Dangers of Huffing Freon

Freon is a gas found in air conditioning systems, which serves as a refrigerant to make the air cold. When people abuse refrigerants, they often inhale it from an appliance, a container, a bag with the neck held tightly closed, or from a rag. According to the American Association of Poison Control Centers, in 2009, Freon huffing sent more than 2,000 people to the hospital.

Inhalant abuse, commonly called “huffing,” is the intentional inhalation of chemical vapors to attain a mental “high” or euphoric effect. Huffing Freon can be very dangerous, as it freezes the lungs and causes a rapid high that resembles alcohol intoxication. A single use can result in sudden death. 

Signs of chronic abuse:
• Mild rash around nose and mouth 
• Watery eyes
• Sudden weight loss
• Depression
• Psychosis

Dangerous effects of huffing:
• Inhaled chemicals are rapidly absorbed through the lungs into the bloodstream, and are quickly distributed to the brain and other organs.
  – Within minutes, the user experiences intoxication, with symptoms similar to those produced by drinking alcohol.
  – With inhalants, intoxication lasts only a few minutes, so some users prolong the "high" by continuing to inhale repeatedly.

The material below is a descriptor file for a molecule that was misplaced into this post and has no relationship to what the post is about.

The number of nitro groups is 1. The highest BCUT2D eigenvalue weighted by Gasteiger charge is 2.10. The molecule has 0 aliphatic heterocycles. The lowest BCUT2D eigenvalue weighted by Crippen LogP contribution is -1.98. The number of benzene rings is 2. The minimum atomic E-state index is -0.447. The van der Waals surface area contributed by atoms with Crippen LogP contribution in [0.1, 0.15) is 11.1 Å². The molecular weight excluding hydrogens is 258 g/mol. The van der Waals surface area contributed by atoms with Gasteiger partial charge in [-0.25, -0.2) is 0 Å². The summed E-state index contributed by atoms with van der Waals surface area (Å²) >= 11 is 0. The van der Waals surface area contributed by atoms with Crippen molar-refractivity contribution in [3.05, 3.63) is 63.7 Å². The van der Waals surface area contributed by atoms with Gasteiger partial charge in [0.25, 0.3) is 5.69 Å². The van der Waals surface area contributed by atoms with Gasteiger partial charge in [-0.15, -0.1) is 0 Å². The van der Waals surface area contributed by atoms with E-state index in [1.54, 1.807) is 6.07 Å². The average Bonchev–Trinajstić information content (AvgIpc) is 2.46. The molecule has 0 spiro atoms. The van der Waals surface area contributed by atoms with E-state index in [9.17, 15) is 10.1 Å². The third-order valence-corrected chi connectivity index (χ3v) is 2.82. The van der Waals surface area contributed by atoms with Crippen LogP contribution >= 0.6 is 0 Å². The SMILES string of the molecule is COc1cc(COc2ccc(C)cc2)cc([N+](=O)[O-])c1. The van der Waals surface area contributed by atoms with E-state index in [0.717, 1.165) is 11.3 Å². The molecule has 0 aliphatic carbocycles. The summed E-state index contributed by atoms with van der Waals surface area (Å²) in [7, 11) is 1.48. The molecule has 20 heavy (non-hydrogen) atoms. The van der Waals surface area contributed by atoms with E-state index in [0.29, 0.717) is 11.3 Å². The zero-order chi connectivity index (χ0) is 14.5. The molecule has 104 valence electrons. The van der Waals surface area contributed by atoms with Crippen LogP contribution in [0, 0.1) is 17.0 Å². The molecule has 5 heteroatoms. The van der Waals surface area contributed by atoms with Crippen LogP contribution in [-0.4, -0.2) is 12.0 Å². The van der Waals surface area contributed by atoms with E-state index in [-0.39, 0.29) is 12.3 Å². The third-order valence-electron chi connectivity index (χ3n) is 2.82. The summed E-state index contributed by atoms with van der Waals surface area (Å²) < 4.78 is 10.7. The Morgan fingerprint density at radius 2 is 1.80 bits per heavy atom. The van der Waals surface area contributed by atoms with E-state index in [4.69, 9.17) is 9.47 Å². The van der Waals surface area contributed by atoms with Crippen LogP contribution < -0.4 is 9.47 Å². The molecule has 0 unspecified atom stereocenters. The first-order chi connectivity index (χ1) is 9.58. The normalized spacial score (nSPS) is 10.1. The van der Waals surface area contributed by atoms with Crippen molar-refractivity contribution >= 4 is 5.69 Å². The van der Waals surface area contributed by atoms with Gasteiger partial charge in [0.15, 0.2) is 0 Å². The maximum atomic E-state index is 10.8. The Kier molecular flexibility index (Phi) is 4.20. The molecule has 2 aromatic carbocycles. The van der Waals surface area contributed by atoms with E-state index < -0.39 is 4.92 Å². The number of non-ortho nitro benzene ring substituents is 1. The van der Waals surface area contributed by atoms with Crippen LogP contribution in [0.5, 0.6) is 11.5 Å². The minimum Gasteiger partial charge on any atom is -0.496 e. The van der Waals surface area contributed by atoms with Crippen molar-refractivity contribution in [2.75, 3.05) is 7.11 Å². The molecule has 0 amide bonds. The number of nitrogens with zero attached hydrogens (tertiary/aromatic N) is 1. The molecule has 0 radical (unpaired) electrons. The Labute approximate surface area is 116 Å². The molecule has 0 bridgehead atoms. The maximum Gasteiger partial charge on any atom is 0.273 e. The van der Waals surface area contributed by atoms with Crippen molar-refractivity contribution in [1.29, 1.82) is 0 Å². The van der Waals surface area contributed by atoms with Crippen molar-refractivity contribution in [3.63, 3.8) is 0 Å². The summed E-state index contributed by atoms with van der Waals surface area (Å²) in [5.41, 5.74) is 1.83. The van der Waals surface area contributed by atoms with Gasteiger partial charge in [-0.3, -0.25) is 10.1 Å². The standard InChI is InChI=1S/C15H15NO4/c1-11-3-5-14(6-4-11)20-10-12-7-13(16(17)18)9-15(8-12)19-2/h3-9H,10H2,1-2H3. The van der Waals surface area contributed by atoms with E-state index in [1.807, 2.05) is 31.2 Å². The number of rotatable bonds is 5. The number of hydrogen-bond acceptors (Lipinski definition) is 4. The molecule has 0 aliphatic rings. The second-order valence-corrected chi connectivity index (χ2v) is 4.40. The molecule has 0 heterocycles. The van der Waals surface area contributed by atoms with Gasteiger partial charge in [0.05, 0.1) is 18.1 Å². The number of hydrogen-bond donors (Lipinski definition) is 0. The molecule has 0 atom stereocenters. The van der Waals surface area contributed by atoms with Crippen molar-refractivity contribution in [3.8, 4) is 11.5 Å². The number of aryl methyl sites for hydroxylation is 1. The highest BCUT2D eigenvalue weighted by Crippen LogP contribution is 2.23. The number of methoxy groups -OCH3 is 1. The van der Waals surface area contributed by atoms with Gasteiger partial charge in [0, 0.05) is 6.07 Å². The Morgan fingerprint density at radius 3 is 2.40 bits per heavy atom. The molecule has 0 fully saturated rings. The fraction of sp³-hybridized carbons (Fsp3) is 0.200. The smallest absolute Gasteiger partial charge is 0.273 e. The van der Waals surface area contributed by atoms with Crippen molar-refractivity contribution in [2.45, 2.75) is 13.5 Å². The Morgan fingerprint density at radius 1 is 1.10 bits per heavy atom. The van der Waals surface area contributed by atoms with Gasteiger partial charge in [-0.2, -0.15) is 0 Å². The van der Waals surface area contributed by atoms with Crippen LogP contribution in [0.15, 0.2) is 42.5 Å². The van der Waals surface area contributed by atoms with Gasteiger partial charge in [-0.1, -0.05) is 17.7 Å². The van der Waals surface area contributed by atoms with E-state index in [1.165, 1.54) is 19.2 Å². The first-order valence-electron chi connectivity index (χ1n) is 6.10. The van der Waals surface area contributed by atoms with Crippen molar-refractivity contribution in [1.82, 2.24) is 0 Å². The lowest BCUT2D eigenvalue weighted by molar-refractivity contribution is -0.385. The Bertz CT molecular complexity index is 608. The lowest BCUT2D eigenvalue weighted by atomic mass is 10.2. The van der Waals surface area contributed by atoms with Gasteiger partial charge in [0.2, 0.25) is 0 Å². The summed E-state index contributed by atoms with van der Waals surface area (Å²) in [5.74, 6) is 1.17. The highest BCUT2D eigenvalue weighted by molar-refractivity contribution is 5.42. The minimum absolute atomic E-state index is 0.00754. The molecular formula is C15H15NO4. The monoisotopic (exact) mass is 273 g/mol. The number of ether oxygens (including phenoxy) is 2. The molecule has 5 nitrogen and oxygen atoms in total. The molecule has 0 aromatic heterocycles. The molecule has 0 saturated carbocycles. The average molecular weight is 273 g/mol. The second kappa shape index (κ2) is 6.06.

• The inhalant user will initially feel slightly stimulated and, after successive inhalations, will feel less inhibited and less in control.
  – Hallucinations may occur, and the user can lose consciousness, or even die.
• Slurred speech
• Drunken appearance
• Excitability
• Difficulty breathing, throat swelling
• Severe pain in throat, burning in nose, eyes, lips, ears or tongue
• Loss of vision
• Severe abdominal pain, burns of esophagus, vomiting blood or blood in stool
• Irregular heart rhythms, collapse
• Irritation, burns or holes in the skin or underlying tissue
• Nerve and brain damage
  – Brain damage is caused by cutting off oxygen flow to the brain. 
  – Most inhalants depress the central nervous system in a manner similar to alcohol: slurred speech, lack of coordination, euphoria, dizziness. 

• Parents can have a locking cap installed on their AC unit to prevent Freon from being taken. The locks are not sold to the public, so you need an air conditioning serviceman to install one on the AC compressor. The lock, which costs about $25, stops Freon from being let out.
• Should have a serviceman out to your home annually to inspect the AC unit and Freon levels. 

Sources: Medline Plus, Medicine Net, ABC, Health Line, Inhalant.org, NIH

• For more information about Freon abuse and what you can do to prevent it, visit the MAFIA Foundation.

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